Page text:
Turkish man pleads guilty in $55 million cyberattacks case
NEW YORK (AP) — A Turkish man who led three cyberattacks against global financial institutions that caused more than $55 million in losses pleaded guilty Tuesday, prosecutors said.
Ercan Findikoglu, 34, whose online nicknames included "Segate," ''Predator," and "Oreon," entered the plea in Brooklyn federal court.
Prosecutors said he used cashing crews worldwide to make fraudulent ATM withdrawals on a massive scale across the globe. In a February 2011 operation, Findikoglu's cashing crews withdrew about $10 million through 15,000 fraudulent ATM withdraws in at least 18 countries, they said.
The government said he hacked into computer systems of three payment processing companies. It said he and co-conspirators accessed prepaid debit card accounts, inflated balances and removed their withdrawal limits between 2011 and 2013.
In a February 2013 attack, crews in 24 countries made 36,000 transactions, withdrawing about $40 million from ATMS, prosecutors said. During one operation, they added, crews in New York City withdrew approximately $2.4 million from nearly 3,000 ATM withdrawals during an 11-hour period.
His lawyer hasn't commented.
In a release, U.S. Attorney Robert L. Capers called the cyberattacks massive.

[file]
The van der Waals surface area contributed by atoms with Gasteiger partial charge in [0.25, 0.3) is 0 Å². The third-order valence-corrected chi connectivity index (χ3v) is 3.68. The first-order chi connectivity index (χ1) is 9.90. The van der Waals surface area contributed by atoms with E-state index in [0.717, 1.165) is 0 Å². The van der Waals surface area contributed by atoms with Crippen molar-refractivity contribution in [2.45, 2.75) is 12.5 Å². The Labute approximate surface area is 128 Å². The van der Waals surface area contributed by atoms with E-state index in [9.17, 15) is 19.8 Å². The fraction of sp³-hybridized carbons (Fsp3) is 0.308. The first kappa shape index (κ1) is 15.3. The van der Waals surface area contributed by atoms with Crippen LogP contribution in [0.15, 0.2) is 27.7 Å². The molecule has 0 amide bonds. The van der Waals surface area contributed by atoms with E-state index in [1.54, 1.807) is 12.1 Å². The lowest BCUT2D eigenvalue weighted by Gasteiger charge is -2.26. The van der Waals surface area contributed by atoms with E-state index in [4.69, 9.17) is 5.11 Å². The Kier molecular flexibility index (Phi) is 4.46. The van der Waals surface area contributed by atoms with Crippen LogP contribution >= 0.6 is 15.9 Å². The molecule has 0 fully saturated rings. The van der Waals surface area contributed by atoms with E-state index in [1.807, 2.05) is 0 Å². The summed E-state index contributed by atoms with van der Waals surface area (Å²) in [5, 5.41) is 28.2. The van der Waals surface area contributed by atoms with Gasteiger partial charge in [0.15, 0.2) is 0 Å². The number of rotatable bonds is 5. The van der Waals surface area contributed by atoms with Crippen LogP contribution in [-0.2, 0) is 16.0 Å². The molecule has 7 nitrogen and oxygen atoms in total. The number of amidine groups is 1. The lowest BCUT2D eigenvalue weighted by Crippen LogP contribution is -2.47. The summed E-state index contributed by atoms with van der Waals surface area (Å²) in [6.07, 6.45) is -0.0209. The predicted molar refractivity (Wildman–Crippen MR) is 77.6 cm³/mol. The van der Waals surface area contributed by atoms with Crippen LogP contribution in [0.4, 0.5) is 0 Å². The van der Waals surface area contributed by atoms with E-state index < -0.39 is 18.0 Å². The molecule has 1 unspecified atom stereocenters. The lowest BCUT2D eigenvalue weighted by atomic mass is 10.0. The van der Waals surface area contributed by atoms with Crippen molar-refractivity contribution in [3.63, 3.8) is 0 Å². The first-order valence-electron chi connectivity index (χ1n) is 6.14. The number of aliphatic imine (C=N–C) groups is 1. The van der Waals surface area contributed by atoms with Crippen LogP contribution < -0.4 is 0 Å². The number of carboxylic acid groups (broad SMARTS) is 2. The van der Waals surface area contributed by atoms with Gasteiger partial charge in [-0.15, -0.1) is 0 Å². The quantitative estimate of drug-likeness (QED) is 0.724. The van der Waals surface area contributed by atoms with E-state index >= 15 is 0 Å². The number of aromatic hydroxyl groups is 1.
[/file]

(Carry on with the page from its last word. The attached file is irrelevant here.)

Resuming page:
"By hacking into the computer networks of global financial institutions, the defendant and his co-conspirators were able to wreak havoc with the worldwide financial system by simultaneously withdrawing tens of millions of dollars," he said.
Findikoglu pleaded guilty to computer intrusion conspiracy, access device fraud conspiracy and effecting transactions with unauthorized access devices.
Although the charges carry a potential prison sentence of more than 50 years, Findikoglu is likely to face much less at a July 12 sentencing before U.S. District Judge Kiyo A. Matsumoto. In a plea deal, the parties agreed that federal sentencing guidelines would call for a prison term of between 11 years and 15 years in prison, though he can request less.
He was arrested at Frankfurt Airport in 2013 before fighting extradition for more than 18 months. He was sent to the United States last year.
Secret Service Special Agent-in-Charge David E. Beach said the prosecution showed "there is no such thing as anonymity in the cyber world."